The rise and fall of a relationship is the focus of Chris McKay’s flawed but serious debut feature, “2 wks, 1 yr.” Leaning on the tradition of Euro and Asian cinematic treatments of the subject, McKay’s drama is set in a contempo Chicago that features nighttime bars, daytime offices and everyday domestic intimacy and instability. The attention centers on confident lead thesps Michael Gilio and Krissy Shields as the lovers, in a story that resonates within a two-tiered time structure, which simultaneously looks back on both the year-long relationship and on the final two weeks of 1999, when the couple nearly falls apart. Severe drawback is extremely poor video lensing which will challenge attempts at a decent film transfer, and thus any chance at wider theatrical exposure. Fest dates, though, are a sure thing.
The choice of shooting on video is an ongoing concern of low-budget filmmakers, but the example of “2 Wks, 1 Yr” suggests that it might be worth waiting to get the resources to shoot on film. From unsightly flesh tones to a total loss of detail in long shots, the vid image (care of d.p. Scott Stearns) constantly works against the intended impact of this intimately scaled chamber work. In a loose, fast-cutting pic like “Manito,” such a mediocre image can perhaps suffice, but in McKay’s plentiful long-held shots, the results are nearly unwatchable.
Gilio’s Kevin is a glib, superficial guy, and Shields’ Julie, a woman who tends bar and has gone through a series of non-starter dates and affairs. Not too long into the pic, after the couple is playfully deciding where to go for the Y2K New Year, they’re suddenly kaput, launching a reflective gaze back on the 12 months prior.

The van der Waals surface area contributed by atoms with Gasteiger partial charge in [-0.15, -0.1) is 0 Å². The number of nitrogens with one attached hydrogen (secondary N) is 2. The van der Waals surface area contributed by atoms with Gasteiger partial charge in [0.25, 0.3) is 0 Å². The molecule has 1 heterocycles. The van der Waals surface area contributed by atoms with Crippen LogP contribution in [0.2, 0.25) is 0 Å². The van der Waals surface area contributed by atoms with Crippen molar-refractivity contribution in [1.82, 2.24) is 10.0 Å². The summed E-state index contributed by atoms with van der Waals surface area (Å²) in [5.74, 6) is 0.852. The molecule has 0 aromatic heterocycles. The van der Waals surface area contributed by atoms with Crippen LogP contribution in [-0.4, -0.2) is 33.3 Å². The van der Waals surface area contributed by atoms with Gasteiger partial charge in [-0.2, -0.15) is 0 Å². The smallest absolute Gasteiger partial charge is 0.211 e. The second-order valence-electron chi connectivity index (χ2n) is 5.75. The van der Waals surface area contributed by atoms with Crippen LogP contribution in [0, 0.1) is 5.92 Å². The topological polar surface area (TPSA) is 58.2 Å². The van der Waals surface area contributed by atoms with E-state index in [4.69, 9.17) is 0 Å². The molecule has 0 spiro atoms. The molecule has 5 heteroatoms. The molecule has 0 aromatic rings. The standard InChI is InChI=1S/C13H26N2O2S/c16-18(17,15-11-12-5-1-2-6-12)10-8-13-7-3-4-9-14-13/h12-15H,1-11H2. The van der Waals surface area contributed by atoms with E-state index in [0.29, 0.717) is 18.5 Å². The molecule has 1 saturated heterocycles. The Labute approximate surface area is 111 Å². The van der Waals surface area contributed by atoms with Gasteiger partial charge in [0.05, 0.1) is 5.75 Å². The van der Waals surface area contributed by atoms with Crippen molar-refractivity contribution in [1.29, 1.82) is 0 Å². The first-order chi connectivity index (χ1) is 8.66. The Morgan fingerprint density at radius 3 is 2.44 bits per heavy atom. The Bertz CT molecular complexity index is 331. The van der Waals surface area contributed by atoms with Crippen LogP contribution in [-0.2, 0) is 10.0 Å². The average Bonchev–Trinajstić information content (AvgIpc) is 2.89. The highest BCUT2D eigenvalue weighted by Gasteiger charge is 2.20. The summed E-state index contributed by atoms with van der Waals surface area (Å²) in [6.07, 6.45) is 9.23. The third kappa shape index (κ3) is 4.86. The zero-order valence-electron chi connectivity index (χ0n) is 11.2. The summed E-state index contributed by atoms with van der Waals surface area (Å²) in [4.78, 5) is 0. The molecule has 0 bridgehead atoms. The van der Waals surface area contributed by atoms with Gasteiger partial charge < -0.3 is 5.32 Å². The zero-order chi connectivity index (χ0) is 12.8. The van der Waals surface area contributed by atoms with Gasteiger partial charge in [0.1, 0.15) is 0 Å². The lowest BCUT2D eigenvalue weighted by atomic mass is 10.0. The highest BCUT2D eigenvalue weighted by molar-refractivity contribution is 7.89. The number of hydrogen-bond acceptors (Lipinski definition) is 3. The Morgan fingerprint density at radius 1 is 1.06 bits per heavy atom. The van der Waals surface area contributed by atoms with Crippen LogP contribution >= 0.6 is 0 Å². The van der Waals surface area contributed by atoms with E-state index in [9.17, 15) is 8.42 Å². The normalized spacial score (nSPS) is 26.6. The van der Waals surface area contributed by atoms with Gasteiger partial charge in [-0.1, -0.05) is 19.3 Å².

At first, McKay seems to lack confidence in his aud to follow along, as insert cards indicating either day, time or month flash by to an alarming degree. Even without the visual aids, it’s clear the pic is tracking Kevin and Julie through the days leading up to and past Christmas toward New Year’s and a review of each month in ’99 up to December. Sounding more mechanical than it plays, the time tracks build emotional resonance that grows stronger into the final stretches.
At first, Julie appears to place more importance on the relationship than does Kevin, underlined by her mother’s (Belinda Bremner) warnings to not jump into things too fast. With our awareness of the breakup to come, the viewer is attentive to the smallest details in the month-by-month observations within the relationship, as well as the more obvious ones. While Kevin has a bad habit of examining the bedsheets for tell-tale signs of another body, it is he who is suspect when another woman (Ann Rickoff) momentarily becomes more than just a friend to him.
Shields is given more chances for her character to release past grief and baggage, though some of it feels artificially tacked on. This isn’t needed, since there’s plenty to consider in the quiet, occasionally wordless, exchanges between Gilio and Shields. That Julie is a more damaged but more complete person than Kevin doesn’t detract from a wonderfully ambiguous conclusion set in New Orleans (when time has wound back to the present, at Y2K), which can be read either as three alternative scenarios of the couple either finally splitting or making up, or as a truly happy, but still open-ended finale.
A better production package would have made a pivotal difference in pic’s final impression, but McKay (a pro editor) shows facility in his complex editing scheme. Several dissolves, in screened vid form, are extremely rough. Marcelo Zarvos’ eclectic score is a standout, with touches of electronics and hints of jazz and serial music.